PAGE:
I suppose you have suffered from loss of memory again and it's upset your nerves. Why will people have nerves? I should advise you to go to Norton-Smith at once." Milly's tears were flowing again but she managed to reply: "I've been to Dr. Norton-Smith, Aunt Beatrice. He doesn't seem to understand." "He doesn't want to," interjected Tims, scornfully.

He mentioned their futile visits to Norton-Smith, the brain and nerve specialist. The Master heard him without either moving or interrupting. When he had done there was a silence. At length the Master said: "I suspect we don't understand women." "Perhaps not. But, Master, haven't you yourself noticed a great difference in my wife at various times?"

"Norton-Smith!" exclaimed Tims. "What is the good? Englishmen are all right when it's a question of filling up the map of Africa, but they're no good on the dark continent of ourselves. They're cowards. That's what's the matter with them. Don't go to Norton-Smith." Stewart made an effectual effort to overcome his irritation.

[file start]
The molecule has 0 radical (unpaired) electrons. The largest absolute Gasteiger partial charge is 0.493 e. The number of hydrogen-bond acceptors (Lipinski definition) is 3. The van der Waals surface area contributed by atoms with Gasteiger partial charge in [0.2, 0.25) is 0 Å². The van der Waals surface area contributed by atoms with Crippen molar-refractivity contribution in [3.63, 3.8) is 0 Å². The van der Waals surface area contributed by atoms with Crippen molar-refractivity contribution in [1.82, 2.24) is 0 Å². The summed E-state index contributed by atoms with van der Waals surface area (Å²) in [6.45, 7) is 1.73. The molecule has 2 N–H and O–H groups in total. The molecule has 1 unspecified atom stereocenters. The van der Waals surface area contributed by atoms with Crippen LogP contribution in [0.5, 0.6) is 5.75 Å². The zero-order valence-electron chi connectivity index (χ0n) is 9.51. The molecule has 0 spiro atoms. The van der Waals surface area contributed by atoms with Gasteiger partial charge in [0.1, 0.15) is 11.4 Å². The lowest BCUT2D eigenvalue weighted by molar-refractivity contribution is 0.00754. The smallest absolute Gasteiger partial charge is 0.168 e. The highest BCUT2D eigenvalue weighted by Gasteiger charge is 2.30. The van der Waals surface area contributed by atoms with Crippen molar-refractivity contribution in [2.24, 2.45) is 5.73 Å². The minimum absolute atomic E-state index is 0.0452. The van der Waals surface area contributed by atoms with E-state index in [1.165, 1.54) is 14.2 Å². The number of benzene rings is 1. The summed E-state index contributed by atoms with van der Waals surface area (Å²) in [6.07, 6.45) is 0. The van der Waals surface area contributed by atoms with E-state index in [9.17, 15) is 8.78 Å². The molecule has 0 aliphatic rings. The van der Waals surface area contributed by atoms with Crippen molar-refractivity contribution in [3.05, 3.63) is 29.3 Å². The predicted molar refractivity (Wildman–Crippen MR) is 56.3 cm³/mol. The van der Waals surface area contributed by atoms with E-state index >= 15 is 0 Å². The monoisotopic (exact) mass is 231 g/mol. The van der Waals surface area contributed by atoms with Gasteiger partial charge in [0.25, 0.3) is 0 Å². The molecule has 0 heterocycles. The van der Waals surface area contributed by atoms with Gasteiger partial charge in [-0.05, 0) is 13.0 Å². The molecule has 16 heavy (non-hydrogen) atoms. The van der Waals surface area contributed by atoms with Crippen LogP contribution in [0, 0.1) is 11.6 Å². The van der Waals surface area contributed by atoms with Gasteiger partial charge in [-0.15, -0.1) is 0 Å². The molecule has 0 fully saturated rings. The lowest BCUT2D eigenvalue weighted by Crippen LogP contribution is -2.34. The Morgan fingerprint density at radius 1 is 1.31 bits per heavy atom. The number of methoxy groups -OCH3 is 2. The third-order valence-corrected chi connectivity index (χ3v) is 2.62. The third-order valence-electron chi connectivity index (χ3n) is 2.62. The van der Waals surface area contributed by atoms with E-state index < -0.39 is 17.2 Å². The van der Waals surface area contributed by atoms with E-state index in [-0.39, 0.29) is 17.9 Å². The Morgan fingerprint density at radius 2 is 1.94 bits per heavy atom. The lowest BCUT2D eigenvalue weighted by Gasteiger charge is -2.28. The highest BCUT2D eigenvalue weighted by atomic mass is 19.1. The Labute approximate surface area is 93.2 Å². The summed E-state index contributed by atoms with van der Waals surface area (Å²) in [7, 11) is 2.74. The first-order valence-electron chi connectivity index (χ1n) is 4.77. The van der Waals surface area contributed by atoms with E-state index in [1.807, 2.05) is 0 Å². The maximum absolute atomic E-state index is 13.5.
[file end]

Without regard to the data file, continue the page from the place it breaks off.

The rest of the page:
Norton-Smith, the nerve and brain specialist to whom he would take her, would probably turn out to have a dozen patients subject to the same affliction as herself. One never hears of half the ills that flesh is heir to until the inheritance falls to one's own lot. Milly was a common-sense young woman, and his explanation, especially as it was his, pacified her for the time.

"Well," returned Tims with deliberation, pulling on a pair of thread gloves, "I dare say he could teach Norton-Smith a thing or two. Mind you, I'm not talking spiritualistic rot; I'm talking scientific facts, which every one knows except the English scientific men, who keep on clapping their glass to the blind eye like a lot of clock-work Nelsons.

He had taken her twice to Norton-Smith before the great man went for his holiday. Norton-Smith had pronounced it a peculiar but not unprecedented case of collapse of memory, caused by overwork; and had spent most of the consultation time in condemning the higher education of women.

He, for a fraction of a minute, paused, deliberately closing the shutter of his mind against an unpleasant search-light that shot back on the experiences of his courtship and marriage. "Well, I suppose I'm not imaginative," he returned, with a dry laugh. "I only see certain facts about her memory and want more of them, to tell Norton-Smith when I take her up to see him."